The College of Education’s Dec. 18 newsletter proudly announced that four graduate students in the Joint Doctoral Program with Claremont Graduate University have received a whopping $170,000 from the Provost’s Office “to bring programming designed to improve the experience of Black students to SDSU during the spring semester.” The money comes from the mandatory Student Success Fee, a levy added to tuition to pay for hiring tenure-track professors and funding academic-related programming outside the classroom.
Three awards are uncontroversial. But one proposal received $68,000 for a “summit” on reparations for slavery. Ta-Nehisi Coates heads the list of proposed speakers, and fair enough, given that he wrote “The Case for Reparations.” But things quickly go downhill from there.
Particularly troublesome is the presence of Ava Muhammad, misleadingly listed as a “spiritual and religious leader.” In fact, she is a spokesperson for Louis Farrakhan and the Nation of Islam. Like Farrakhan, she is viciously anti-Semitic.
At a 2017 event, a participant asked Muhammad whether Farrakhan’s attacks on the Jews advance the cause, and she responded with a five minute diatribe of anti-Jewish charges that climaxed with her calling Jews “godless” and “blood-sucking parasites [who] sell us alcohol, drugs, depraved sex, and every other type of low-life thing . . . .” These statements earned her a standing ovation.
This is not the only such example. In June, 2019, Muhammad claimed that although President Obama “gave us a great deal of hope and inspiration,” but “his hands were tied” because of pressure on him from the Jewish community.”
Also listed among the proposed SDSU speakers is Omali Yeshitela, leader of Uhuru movement. Yeshitela is a Holocaust-denier (“I don’t know how many Jews were killed in Germany”), and claims that the Jews use the Holocaust “to hide the crimes that imperialism has committed against the rest of the world.” Unsurprisingly, Yeshitela also thinks that Israel does not have a right to exist (“The Uhuru Movement supports unconditionally the struggle of the Palestinian people to end the occupation and take back all of their stolen land”).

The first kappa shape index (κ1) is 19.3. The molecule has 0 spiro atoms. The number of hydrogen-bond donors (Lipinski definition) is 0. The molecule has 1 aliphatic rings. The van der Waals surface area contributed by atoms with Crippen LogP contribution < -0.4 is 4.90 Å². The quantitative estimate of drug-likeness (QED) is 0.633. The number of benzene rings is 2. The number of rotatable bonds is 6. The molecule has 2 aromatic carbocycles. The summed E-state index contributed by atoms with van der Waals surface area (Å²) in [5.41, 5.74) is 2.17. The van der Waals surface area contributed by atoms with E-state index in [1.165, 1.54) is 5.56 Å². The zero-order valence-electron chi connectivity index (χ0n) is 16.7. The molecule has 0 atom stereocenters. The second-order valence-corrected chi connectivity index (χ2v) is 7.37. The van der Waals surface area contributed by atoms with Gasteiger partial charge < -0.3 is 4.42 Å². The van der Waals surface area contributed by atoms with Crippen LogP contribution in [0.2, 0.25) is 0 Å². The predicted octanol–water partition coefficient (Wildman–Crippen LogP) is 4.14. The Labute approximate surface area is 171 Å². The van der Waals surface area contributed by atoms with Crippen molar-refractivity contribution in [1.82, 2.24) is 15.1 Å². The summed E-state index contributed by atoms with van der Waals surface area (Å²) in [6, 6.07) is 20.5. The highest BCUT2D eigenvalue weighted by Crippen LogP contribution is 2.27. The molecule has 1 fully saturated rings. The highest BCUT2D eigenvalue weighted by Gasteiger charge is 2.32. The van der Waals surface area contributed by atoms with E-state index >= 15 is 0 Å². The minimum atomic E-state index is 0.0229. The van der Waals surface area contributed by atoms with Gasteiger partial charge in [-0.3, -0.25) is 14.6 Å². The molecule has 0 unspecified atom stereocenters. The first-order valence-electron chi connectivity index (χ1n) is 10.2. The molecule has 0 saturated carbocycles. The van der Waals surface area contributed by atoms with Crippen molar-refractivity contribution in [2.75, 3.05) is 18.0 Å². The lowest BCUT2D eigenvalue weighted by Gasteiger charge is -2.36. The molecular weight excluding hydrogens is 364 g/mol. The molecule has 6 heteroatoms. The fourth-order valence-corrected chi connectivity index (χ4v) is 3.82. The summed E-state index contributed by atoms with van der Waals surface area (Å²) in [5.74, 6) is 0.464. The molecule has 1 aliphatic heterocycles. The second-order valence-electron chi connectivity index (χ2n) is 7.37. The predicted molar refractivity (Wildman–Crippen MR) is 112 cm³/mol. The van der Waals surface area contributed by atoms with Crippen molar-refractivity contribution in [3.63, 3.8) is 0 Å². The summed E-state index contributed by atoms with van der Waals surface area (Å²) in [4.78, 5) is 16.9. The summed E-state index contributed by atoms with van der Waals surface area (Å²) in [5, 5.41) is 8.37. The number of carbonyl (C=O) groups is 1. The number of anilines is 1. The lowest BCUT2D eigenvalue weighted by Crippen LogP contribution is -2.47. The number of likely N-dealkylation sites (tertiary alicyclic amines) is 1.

Another set of speakers, Yvette Carnell and attorney Antonio Moore of the ADOS (American Descendants of Slaves) Movement, are not so far as I know anti-Semites. Progressives for Immigration Reform, a radically right-wing immigration group, has praised ADOS as “a movement that understands the impact unbridled immigration has had on our country’s most vulnerable workers,” a position that surely jars with SDSU’s commitment to our immigrant students, both documented and undocumented. But Moore rejects any association with the right, and has written for the left-leaning Institute for Policy Studies.
Prof. Marva Capello, who chairs the Joint Doctoral Program, had no problems with proposed speakers. Instead, she thinks this “summit” and the other proposals are wonderful: “I’m just thrilled and so proud of my students who are doing amazing work. They’re doing more than talking the talk. This is a real demonstration of advocacy.”
It’s deeply disturbing that bringing in Ava Muhammad now counts as “advocacy.” So I asked Prof. Capello about the appropriateness of student fees (some of which have to come from Jews) funding such speakers. She did not reply. I also asked President de la Torre for comment. She did not reply.
Instead, Stratcomm, SDSU’s office for “strategic communications,” issued a statement to me (it will also be sent to anyone who asks about the “summit”) signed by Provost Hector Ochoa, Chief Diversity Officer J. Luke Wood, and Interim Vice-President for Student Affairs Christy Samarkos, saying that the speakers, despite what the College of Education newsletter says, have not yet been approved. The statement continues:
“We have a commitment to ensure all members of our community are free to express their views both because free expression is a right guaranteed by the First Amendment of the Constitution and because it is part of our values as an institution of higher learning. SDSU is also supportive of student-led discussions about difficult matters, and in the case of this proposed event, including those discussing slavery, post-slavery impacts and reparations.”